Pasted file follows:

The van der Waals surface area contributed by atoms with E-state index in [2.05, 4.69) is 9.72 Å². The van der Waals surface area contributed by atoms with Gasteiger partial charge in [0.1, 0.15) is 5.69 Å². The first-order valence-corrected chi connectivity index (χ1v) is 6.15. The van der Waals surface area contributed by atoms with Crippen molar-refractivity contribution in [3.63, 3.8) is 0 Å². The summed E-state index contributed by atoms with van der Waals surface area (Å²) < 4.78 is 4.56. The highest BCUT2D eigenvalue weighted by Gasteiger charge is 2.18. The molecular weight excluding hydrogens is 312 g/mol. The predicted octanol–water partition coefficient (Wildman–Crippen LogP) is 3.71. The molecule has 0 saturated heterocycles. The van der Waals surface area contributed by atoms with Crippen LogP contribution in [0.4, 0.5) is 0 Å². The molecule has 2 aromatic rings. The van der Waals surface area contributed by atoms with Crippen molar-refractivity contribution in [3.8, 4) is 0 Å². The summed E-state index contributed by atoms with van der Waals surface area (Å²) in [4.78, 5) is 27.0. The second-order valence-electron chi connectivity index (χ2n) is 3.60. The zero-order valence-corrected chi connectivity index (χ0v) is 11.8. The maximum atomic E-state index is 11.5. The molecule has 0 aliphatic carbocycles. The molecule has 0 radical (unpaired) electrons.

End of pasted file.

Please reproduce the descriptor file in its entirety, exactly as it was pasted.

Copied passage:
The van der Waals surface area contributed by atoms with E-state index in [2.05, 4.69) is 9.72 Å². The van der Waals surface area contributed by atoms with Gasteiger partial charge in [0.1, 0.15) is 5.69 Å². The first-order valence-corrected chi connectivity index (χ1v) is 6.15. The van der Waals surface area contributed by atoms with Crippen molar-refractivity contribution in [3.63, 3.8) is 0 Å². The summed E-state index contributed by atoms with van der Waals surface area (Å²) < 4.78 is 4.56. The highest BCUT2D eigenvalue weighted by Gasteiger charge is 2.18. The molecular weight excluding hydrogens is 312 g/mol. The predicted octanol–water partition coefficient (Wildman–Crippen LogP) is 3.71. The molecule has 0 saturated heterocycles. The van der Waals surface area contributed by atoms with Crippen LogP contribution in [0.4, 0.5) is 0 Å². The molecule has 2 aromatic rings. The van der Waals surface area contributed by atoms with Crippen molar-refractivity contribution in [3.8, 4) is 0 Å². The summed E-state index contributed by atoms with van der Waals surface area (Å²) in [4.78, 5) is 27.0. The second-order valence-electron chi connectivity index (χ2n) is 3.60. The zero-order valence-corrected chi connectivity index (χ0v) is 11.8. The maximum atomic E-state index is 11.5. The molecule has 0 aliphatic carbocycles. The molecule has 0 radical (unpaired) electrons.